Vanessa C. -

Meant ambulance ride, clearly. Ambiance ride sounds more relaxing though. :)

James C. -

Great story, totally teared up in the parking lot, and credit to Mel for stressing the importance of sharing these sort of things amongst all the learning each month

Vanessa C. -

Thanks for listening and for the kind words. And yes, thanks indeed to Mel for being so supportive of these stories and of rural docs in general. Knowing that the big city docs have an inkling of our reality out in the wilds makes professional relationships and patient care so much easier and much more successful!

Aaron I. -

Really appreciate you sharing these stories. As a recently graduated PA working in rural emergency medicine, hearing these stories is inspirational and gives me a little bit of reassurance that others have had some of the same feelings as me (although I still don't have any stories to compare to this one).
I'm looking forward to hearing more, especially after the teaser about who gets to practice where.

Vanessa C. -

Thanks so much for listening and for the work you do. Rural ER work can be stressful and hair raising at times but there is nothing to compare in terms of job satisfaction and seeing the difference that your work brings to your community. Well I am a bit biased perhaps having always worked rural or remote... in any case, welcome to the club :). And thanks for the support!

Fred L. -

Thank you for your very compelling and touching story. It is unfortunate that many physicians don’t understand the challenges faced by their colleagues practicing in a rural area. I’ve always thought that a rural medicine rotation should be required of all residency training. I once did volunteer work in the ER of a small Indian Health Service hospital that was an hour or more away by ambulance from the nearest receiving hospitals. The staffing was a doctor and a nurse, which meant the doctor had to make all the phone calls and fill out all the paperwork to arrange patient transfer while at the same time managing some very sick and severely injured patients. It was not uncommon to find after multiple phone calls that all the hospitals in the nearest city were “on divert” for patients who might require ICU care, and to then have to arrange transfer to the next nearest city two hours away. Fortunately OB transfer was usually easier. Once I had a patient with preeclampsia, much less sick than yours and fortunately with no dogs or police in the ER at the time. I was in the process of getting a magnesium drip started when one or our paramedics who happened to wander through the ER informed me they were not allowed to take magnesium drips in the ambulance. I asked if I gave it IM would that violate their protocols, and he said that was fine. So she got two grams of magnesium in each buttock while I called to arrange transfer. When I finally got hold of an accepting OB doctor and told him what I had done he just laughed and commented on my apparent advanced age. I had to admit he was right. Though I wasn’t old enough to have seen preeclampsia treated routinely with IM magnesium, I was old enough to have had the more mature and always helpful OB nurses tell me about it when I was doing my OB rotations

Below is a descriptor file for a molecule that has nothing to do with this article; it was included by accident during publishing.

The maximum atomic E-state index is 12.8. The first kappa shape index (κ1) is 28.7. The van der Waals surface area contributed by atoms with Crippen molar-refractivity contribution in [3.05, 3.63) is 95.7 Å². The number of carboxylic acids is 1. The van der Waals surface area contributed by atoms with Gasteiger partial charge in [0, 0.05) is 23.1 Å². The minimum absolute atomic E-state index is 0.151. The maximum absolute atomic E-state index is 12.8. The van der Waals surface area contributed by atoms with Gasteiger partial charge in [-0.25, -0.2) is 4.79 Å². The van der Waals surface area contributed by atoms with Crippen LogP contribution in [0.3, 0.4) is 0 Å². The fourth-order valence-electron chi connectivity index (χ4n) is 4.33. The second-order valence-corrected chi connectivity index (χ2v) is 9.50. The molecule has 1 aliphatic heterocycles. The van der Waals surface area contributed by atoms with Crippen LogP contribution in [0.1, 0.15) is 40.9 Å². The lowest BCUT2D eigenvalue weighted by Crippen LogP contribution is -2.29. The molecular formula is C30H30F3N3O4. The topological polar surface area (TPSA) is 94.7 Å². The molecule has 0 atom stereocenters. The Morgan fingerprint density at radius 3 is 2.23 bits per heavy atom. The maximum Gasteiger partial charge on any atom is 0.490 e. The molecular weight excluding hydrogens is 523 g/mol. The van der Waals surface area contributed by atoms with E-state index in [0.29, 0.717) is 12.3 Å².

Vanessa C. -

Oh that sounds so familiar. The fielding of calls and doing masses of paperwork. We don't have clerical support for our admin stuff or our phone calls to specialists so waiting on hold and filling out forms while managing the seriously ill can be rather challenging. Yet another skill they don't teach in most training programs. I was lucky that my residency had two months of rural family medicine. Thanks for sharing your experience and for listening.